Hunting trophy elk in Pennsylvania is possible, with luck
Stuck indoors on a rainy Saturday afternoon, I succumbed to the lure of outdoor television. On one of the episodes, a gentleman was bowhunting for Rocky Mountain elk in Colorado. He took a respectable bull on an exciting hunt.
As I watched, however, I couldn't help but compare this man's experience halfway across the nation to what one could potentially encounter right here in the Pennsylvania Wilds if luck is on his or her side.
Though I haven't been drawn for a hunting tag yet, I've visited elk country several times, and I can bear witness that our state is home to some absolutely massive bulls. They are awesome to see and hear in an incredibly gorgeous environment.
Once again this year, the Pennsylvania Game Commission has awarded the Keystone Elk Country Alliance a special tag to raffle off to one lucky hunter, in addition to the standard lottery drawing held by the Game Commission. Proceeds go directly to conservation education, habitat improvement and permanent land protection projects in Pennsylvania's elk range.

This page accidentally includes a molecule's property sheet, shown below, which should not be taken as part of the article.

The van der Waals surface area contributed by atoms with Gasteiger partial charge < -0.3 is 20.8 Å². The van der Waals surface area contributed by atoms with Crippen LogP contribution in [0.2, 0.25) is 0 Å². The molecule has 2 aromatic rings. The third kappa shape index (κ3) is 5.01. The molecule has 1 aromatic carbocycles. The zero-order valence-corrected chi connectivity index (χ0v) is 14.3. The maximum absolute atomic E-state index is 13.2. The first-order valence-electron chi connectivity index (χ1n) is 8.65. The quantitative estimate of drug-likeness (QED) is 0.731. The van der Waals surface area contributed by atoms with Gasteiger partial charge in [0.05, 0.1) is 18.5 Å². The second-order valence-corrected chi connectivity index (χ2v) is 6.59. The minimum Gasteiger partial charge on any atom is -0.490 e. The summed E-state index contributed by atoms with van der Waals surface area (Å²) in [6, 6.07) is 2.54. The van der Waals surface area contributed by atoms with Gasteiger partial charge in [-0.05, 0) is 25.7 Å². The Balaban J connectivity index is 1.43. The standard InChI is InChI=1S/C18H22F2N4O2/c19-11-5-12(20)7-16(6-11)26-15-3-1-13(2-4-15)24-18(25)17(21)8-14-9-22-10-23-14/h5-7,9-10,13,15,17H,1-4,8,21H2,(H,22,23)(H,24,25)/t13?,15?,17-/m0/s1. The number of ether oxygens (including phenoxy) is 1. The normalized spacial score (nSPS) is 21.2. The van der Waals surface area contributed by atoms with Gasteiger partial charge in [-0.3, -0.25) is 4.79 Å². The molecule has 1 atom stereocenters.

"The Keystone Elk Country Alliance's inaugural Elk License Raffle was enormously successful and provided much needed funding to support Pennsylvania's elk herd," said Rawley Cogan, president and CEO of the alliance.
Last year's winner, Paul Brown, of Blandon, Pennsylvania, harvested an enormous 400 3/8-inch bull in September, while taking advantage of a full raffle package including a 59-day hunting season across any open elk hunt zone, a fully guided six-day hunt with lodging, a shoulder mount of the trophy bull and filming of the hunt for an outdoor TV show.
The same package will be offered again this year. Tickets are available online at www.ExperienceElkCountry.com for $25 each, or six tickets for $1. The lucky winner will be chosen at random during a live drawing on Aug. 16 at the Elk Country Visitor Center in Benezette, Pennsylvania.
The lucky men and women drawn for Pennsylvania elk tags truly are in for the hunt of a lifetime. Our state's bulls rival the size and majesty of any other state in the country, and winners can take advantage of this impressive resource right here close to home.
"Pennsylvania's elk are the biggest winner, and we are sure you (conservationists) wouldn't want it any other way," Cogan said.